```

k on X X which can be expressed as

```
k(x, x ) = (x), (x ) (1)
```

for some map into a Hilbert space H. The space H is the reproducing kernel Hilbert space (RKHS) associated with k, and is called its feature map. A popular example, in the case where X is a normed space, is the Gaussian (where > 0)

```
x - x 2 k(x, x ) = exp - . (2) 2 2
```

The advantage of using a positive definite kernel as a similarity measure is that it allows us to construct geometric algorithms in Hilbert spaces.

2 Single-Class SVMs

Single-class SVMs were introduced [8, 10] to estimate quantiles C {x X |f (x) [, [} of an unknown distribution P on X using kernel expansions. Here,

```
f (x) = ik(xi, x) - , (3) i
```

where x1, . . . , xm X are unlabeled data generated i.i.d. according to P . The single-class SVM approximately computes the smallest set C C containing a specified fraction of all training examples, where smallness is measured in terms of the norm in the RKHS H associated with k, and C is the family of sets corresponding to half-spaces in H. Depending on the kernel, this notion of smallness will coincide with the intuitive idea that the quantile estimate should not only contain a specified fraction of the training points, but it should also be sufficiently smooth so that the same is approximately true for previously unseen points sampled from P .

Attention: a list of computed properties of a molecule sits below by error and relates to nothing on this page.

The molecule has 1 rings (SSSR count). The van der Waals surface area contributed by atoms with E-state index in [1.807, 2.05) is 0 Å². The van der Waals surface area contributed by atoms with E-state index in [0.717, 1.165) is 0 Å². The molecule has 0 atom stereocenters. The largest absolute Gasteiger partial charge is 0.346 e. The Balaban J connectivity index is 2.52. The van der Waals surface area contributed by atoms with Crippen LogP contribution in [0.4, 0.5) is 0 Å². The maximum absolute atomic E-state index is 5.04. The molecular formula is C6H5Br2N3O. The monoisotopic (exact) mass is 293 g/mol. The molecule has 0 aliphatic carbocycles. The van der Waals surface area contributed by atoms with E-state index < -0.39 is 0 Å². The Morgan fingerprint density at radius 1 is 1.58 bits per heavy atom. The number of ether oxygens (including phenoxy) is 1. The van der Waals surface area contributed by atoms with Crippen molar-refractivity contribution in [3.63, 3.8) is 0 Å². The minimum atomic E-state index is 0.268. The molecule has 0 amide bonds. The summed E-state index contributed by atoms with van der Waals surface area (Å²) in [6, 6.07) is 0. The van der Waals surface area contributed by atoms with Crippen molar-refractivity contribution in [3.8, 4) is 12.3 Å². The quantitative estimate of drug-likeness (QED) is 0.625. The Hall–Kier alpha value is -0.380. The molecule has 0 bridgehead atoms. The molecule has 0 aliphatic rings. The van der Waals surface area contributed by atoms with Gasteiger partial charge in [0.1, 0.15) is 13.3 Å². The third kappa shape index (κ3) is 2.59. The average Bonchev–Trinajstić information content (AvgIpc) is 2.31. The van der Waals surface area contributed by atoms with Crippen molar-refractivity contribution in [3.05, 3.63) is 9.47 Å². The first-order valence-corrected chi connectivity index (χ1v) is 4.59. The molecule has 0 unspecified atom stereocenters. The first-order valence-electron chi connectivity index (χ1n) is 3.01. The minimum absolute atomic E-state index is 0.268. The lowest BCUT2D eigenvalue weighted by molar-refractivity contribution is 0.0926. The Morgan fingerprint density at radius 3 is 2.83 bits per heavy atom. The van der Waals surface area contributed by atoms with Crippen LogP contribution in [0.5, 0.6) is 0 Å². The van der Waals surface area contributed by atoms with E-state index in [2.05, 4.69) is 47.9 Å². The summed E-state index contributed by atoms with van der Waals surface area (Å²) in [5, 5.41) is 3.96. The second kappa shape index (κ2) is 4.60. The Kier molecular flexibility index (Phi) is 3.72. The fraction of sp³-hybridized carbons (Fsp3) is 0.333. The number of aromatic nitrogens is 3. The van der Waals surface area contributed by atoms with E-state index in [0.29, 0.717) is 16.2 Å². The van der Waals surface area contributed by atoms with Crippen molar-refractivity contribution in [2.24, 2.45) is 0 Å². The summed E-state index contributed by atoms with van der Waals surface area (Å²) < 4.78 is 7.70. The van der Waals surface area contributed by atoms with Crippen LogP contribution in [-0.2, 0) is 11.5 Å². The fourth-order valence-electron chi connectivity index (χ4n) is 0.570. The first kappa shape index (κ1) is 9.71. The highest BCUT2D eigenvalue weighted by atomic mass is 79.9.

Let us briefly describe the main ideas of the approach. The training points are mapped into H using the feature map associated with k, and then it is attempted to separate them from the origin with a large margin by solving the following quadratic program: for (0, 1],1

```
1 1 minimize w 2 + i - (4) wH,R 2 m m ,R i
subject to w, (xi) - i, i 0. (5)
```

Since non-zero slack variables i are penalized in the objective function, we can expect that if w and solve this problem, then the decision function, f (x) = sgn ( w, (x) - ) will

```
1Here and below, bold face greek character denote vectors, e.g., = (1, . . . , m) , and indices i, j by default run over 1, . . . , m.
```

Figure 2: Models computed with a single class SVM using a Gaussian kernel (2). The three examples differ in the value chosen for in the kernel - a large value (0.224 times the diameter of the hemisphere) in the left figure and a small value (0.062 times the diameter of the hemisphere) in the middle and right figure. In the right figure also non-zero slack variables (outliers) were allowed. Note that that the outliers in the right figure correspond to a sharp feature (non-smoothness) in the original surface.

equal 1 for most examples xi contained in the training set,2 while the regularization term w will still be small. For an illustration, see Figure 1. The trade-off between these two goals is controlled by a parameter .